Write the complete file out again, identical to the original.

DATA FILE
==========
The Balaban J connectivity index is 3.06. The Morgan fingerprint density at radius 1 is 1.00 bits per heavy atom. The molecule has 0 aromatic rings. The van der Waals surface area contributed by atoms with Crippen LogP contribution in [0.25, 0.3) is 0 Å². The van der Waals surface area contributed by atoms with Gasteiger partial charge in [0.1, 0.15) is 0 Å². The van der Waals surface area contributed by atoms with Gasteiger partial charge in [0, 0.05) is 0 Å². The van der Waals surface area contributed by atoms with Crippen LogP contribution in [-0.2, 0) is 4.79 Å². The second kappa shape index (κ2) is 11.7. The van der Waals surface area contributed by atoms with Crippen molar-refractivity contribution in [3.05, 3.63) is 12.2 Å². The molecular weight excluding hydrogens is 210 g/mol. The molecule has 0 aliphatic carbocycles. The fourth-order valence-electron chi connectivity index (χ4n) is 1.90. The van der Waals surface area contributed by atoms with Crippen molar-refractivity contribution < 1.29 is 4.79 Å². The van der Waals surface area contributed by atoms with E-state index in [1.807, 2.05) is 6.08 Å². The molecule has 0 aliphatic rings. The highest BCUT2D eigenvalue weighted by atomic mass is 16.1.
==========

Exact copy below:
The Balaban J connectivity index is 3.06. The Morgan fingerprint density at radius 1 is 1.00 bits per heavy atom. The molecule has 0 aromatic rings. The van der Waals surface area contributed by atoms with Crippen LogP contribution in [0.25, 0.3) is 0 Å². The van der Waals surface area contributed by atoms with Gasteiger partial charge in [0.1, 0.15) is 0 Å². The van der Waals surface area contributed by atoms with Gasteiger partial charge in [0, 0.05) is 0 Å². The van der Waals surface area contributed by atoms with Crippen LogP contribution in [-0.2, 0) is 4.79 Å². The second kappa shape index (κ2) is 11.7. The van der Waals surface area contributed by atoms with Crippen molar-refractivity contribution in [3.05, 3.63) is 12.2 Å². The molecular weight excluding hydrogens is 210 g/mol. The molecule has 0 aliphatic carbocycles. The fourth-order valence-electron chi connectivity index (χ4n) is 1.90. The van der Waals surface area contributed by atoms with Crippen molar-refractivity contribution < 1.29 is 4.79 Å². The van der Waals surface area contributed by atoms with E-state index in [1.807, 2.05) is 6.08 Å². The molecule has 0 aliphatic rings. The highest BCUT2D eigenvalue weighted by atomic mass is 16.1.